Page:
This is a piece I recently rediscovered while transferring audio from old DAT tapes. It first developed as a guitar practice exercise in 1988. I was rehearsing non-standard time signatures, while listening to 4/4 rock beats. What evolved was a little figure in 7/8 that sounded similar to a tune by one of my favorite groups, Massacre (Fred Frith, Bill Laswell, Fred Maher.) This riff may have developed while trying to learn how to play Massacre’s Killing Time. What emerged from this exercise was a Massacre pastiche. But not nearly as good. You might call it a “Massacre massacre.” What my song lacked was the jarring, angular melody that forms a central theme in the original “Killing Time.” My version has a breakdown.

I hadn’t really intended to write about this piece. However, when I first posted it to online, my friend Bruce Hamilton pointed out that it had similarities to Gyorgi Ligeti‘s 1978 work, Hungarian Rock for Cembalo. I sincerely thought I remembered how this song was created. I thought I recalled how and why I’d written it. It was a finger exercise. It was a pastiche exercise. It was an homage. But I had completely forgotten that I had ever listened to the Ligeti. When Hamilton pointed out the similarities in the two pieces, I immediately recalled that I had first heard the Ligeti while studying composition under David Schiff, when I was an undergraduate at Reed College.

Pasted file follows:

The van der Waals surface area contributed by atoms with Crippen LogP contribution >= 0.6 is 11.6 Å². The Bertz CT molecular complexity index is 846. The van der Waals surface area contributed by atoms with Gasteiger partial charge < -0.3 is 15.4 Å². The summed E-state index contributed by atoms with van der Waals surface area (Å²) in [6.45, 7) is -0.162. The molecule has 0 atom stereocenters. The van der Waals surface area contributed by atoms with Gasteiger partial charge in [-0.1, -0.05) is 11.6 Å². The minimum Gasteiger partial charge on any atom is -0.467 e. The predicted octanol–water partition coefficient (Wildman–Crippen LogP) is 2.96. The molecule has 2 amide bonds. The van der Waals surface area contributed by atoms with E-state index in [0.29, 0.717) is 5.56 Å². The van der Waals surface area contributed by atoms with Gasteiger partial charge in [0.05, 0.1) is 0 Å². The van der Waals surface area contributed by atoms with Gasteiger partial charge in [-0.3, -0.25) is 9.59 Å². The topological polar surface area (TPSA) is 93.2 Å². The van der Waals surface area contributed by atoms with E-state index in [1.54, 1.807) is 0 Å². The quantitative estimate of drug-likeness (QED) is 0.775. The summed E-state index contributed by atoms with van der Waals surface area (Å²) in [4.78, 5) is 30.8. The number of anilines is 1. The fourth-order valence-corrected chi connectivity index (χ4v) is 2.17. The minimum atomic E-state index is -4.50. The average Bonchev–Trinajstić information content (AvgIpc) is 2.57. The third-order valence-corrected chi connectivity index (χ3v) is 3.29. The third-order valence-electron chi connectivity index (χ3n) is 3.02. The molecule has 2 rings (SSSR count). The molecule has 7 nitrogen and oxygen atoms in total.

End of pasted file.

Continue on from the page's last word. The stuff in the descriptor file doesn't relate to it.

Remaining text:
At the time I wrote this song, I wasn’t aware of the fact that it was influenced by Ligeti. I’m sure that I thought it was just Fred Frith, who I was purposefully copying. In retrospect, it all seems as though it is an exercise in how memory functions during the creative process. Unconsciously pulling bits and pieces together from our experiences, we allow ourselves to believe, however erroneously, that we understand how everything works, and where it all comes from.


Guitars and Bass: Vance Galloway

Drums: Dave Weinstock

Recording: Nellie Korn

Date: 1991